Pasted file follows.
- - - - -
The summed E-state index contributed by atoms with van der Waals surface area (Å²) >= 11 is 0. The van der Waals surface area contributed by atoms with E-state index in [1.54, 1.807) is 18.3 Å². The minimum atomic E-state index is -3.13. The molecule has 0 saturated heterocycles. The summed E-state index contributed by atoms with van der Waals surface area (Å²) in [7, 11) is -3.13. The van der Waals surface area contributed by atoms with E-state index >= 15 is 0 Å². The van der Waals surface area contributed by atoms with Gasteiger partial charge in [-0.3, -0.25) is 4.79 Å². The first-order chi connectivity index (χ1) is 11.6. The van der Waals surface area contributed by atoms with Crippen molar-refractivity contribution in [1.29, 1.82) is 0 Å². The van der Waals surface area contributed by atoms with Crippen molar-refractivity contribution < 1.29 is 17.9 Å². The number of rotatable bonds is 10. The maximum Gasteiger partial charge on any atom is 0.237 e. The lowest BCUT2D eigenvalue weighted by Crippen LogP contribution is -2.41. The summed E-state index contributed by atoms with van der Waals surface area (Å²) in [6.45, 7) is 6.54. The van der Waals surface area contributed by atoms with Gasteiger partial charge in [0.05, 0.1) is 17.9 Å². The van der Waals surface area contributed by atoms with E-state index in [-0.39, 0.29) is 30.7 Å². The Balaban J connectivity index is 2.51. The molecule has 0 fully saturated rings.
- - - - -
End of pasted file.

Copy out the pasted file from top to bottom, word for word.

The summed E-state index contributed by atoms with van der Waals surface area (Å²) >= 11 is 0. The van der Waals surface area contributed by atoms with E-state index in [1.54, 1.807) is 18.3 Å². The minimum atomic E-state index is -3.13. The molecule has 0 saturated heterocycles. The summed E-state index contributed by atoms with van der Waals surface area (Å²) in [7, 11) is -3.13. The van der Waals surface area contributed by atoms with E-state index >= 15 is 0 Å². The van der Waals surface area contributed by atoms with Gasteiger partial charge in [-0.3, -0.25) is 4.79 Å². The first-order chi connectivity index (χ1) is 11.6. The van der Waals surface area contributed by atoms with Crippen molar-refractivity contribution in [1.29, 1.82) is 0 Å². The van der Waals surface area contributed by atoms with Crippen molar-refractivity contribution < 1.29 is 17.9 Å². The number of rotatable bonds is 10. The maximum Gasteiger partial charge on any atom is 0.237 e. The lowest BCUT2D eigenvalue weighted by Crippen LogP contribution is -2.41. The summed E-state index contributed by atoms with van der Waals surface area (Å²) in [6.45, 7) is 6.54. The van der Waals surface area contributed by atoms with Gasteiger partial charge in [0.05, 0.1) is 17.9 Å². The van der Waals surface area contributed by atoms with E-state index in [-0.39, 0.29) is 30.7 Å². The Balaban J connectivity index is 2.51. The molecule has 0 fully saturated rings.